Women in the Crosshairs

Women in the Crosshairs

by Sherry Rehman
March 8, 2016
ISLAMABAD, PAKISTAN: A Pakistani woman holds a placard as she marches with other activists of the Progressive Women's Association (PWA) during a demonstration near The Parliament House in Islamabad, 09 March 2004. Some three hundred women took part in the demonstration demanding that the government put a halt to domestic and social violence commited aganist the women of Pakistan. JEWEL SAMAD/AFP/Getty Images
ISLAMABAD, PAKISTAN: A Pakistani woman holds a placard as she marches with other activists of the Progressive Women’s Association (PWA) during a demonstration near The Parliament House in Islamabad, 09 March 2004. Some three hundred women took part in the demonstration demanding that the government put a halt to domestic and social violence commited aganist the women of Pakistan. JEWEL SAMAD/AFP/Getty Images

No progressive citizen in Pakistan with any experience of the public discourse on women today expects change to be easy or unambiguous. Not if we have any sense of our history or contested identity. “But it’s 2016,” many young people ask. It’s Women’s Day again, and we are still fighting for the right for our young global achievers like Malala and Sharmeen Obaid Chinoy not to be demonised for speaking out, or making films or flying planes.

The furore unleashed by the religious right on the Women Protection Bill, adopted as law in the Punjab Assembly, left huge definitional gaps unaddressed, but clearly touched a raw nerve that inflected on power and its diffusion.

So here’s the thing. Yes, we are again at a pivotal moment in our jostle for space with extremists who use dogma to define their authority. It’s been that way since a non-elected Gen Zia took Pakistan into the dark ages by appropriating religion for legitimising his politically incorrect coup. Pakistan did not choose him or approve his laws. This matters why? It does to many of us, because to this day “we the people”, an arguable notion of course, are trying to dismantle an onerous architecture of laws and social conditions he and his collaborators created for women, minorities, state identity, and democracy on the firm granite of exclusions.

This edifice of exclusion, of restricted rights, is so difficult to take down because it takes its power from state-defined unitary codes. Today those codes have assumed the language of the armed and dangerous rightist-led street, even many pulpits, and are used to mobilise power against confused, divided majorities.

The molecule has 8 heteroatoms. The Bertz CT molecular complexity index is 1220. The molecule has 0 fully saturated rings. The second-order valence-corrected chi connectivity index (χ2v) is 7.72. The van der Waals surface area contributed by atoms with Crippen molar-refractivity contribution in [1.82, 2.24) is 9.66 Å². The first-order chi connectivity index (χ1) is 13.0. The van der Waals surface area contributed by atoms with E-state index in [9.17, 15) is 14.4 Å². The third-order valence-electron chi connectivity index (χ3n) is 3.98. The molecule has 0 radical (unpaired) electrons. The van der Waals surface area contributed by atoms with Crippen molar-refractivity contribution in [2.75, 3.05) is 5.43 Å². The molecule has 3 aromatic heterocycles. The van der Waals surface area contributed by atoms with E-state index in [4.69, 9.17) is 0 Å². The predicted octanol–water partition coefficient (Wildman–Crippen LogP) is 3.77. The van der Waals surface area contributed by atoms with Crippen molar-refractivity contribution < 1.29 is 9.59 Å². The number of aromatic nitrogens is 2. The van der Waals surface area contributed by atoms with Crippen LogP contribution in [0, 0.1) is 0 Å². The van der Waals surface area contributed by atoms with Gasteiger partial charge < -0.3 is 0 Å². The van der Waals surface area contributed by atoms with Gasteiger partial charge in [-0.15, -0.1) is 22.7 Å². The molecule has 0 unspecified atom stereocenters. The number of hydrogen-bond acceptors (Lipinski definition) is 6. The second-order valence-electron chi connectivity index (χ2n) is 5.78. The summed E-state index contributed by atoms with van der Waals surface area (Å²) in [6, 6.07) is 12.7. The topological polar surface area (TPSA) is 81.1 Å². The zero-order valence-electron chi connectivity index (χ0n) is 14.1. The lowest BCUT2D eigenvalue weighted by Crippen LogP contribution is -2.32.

That’s the sanitised nub of the problem. It’s not as if democracies have not ceded space to the right in Pakistan or even South Asia.

The counterfactuals to old ideological certitudes like democracy are legion. But they pale in comparison to other options. The point is that, quite apart from the burdens of the past and its violent patriarchies, women today find themselves in the cross hairs of multiple targets in all calls to power based on hyper-nationalism.

What must be done when regrouped extremist tides wash over at least some legislative lines we thought we had drawn in the sand in Pakistan? The foundations we had built with blood, grit, and tears don’t always go the way we plan. The right to be prime minister and president, for instance, must extend to all citizens, among other things. But we get up and fight for the right to write the laws again, and build them yet again. We build a dam that uses the resources we have. Democracy in Pakistan, polarised, fragile and shaky, still provides space for public contestation of extreme and misogynist voices shaming our towns squares-on-television. Democracy’s optimal instrument is parliament or the community. Yet we often forget that democracy can only be meaningful if experienced as transparent governance and social justice.

Within that space, apart from seeking economic entitlements, one source of power for women is the enlargement of the public and political space. As lawmakers, we move bills and steer them to law, if we can. The record is not too bad. Progressive forces, despite resistance from a powerful right, too, have used parliament to push through bills. The good news is that some of my own original bills moved on affirmative action, domestic violence, honour killings, repeal of Hudood laws, and sexual harassment at the workplace have seen the light of day.

Monitoring groups record progress, even implementation, particularly on removal of the zina clause co-mingling with rape evidence. The honour-killing bill, brutally slashed by the Musharraf parliament, is back in play at the National Assembly committee driven by Sughra Imam, and can be updated. Many of us are hoping a celebrity movie night at Prime Minister House will have changed that, but so far we still await action.

Despite the fact that advances in women’s legal rights come at personal cost of safety and public witch hunts, more women and men in parliament are prepared to pay those costs. So now would be a good time to amend the law to ensure that women’s choices, voices, and votes count. The way forward would be if more than 10pc of women’s votes are not seen to have been polled in any election, the Election Commission of Pakistan will automatically order a re-poll, be it Hangu, Dir, or anywhere. This will give women the power of the state behind us to seek redress. And it will penalise those who collude to exclude.

This bill is already on parliament’s agenda. It may see reversals, like many others. But the battle will go on.


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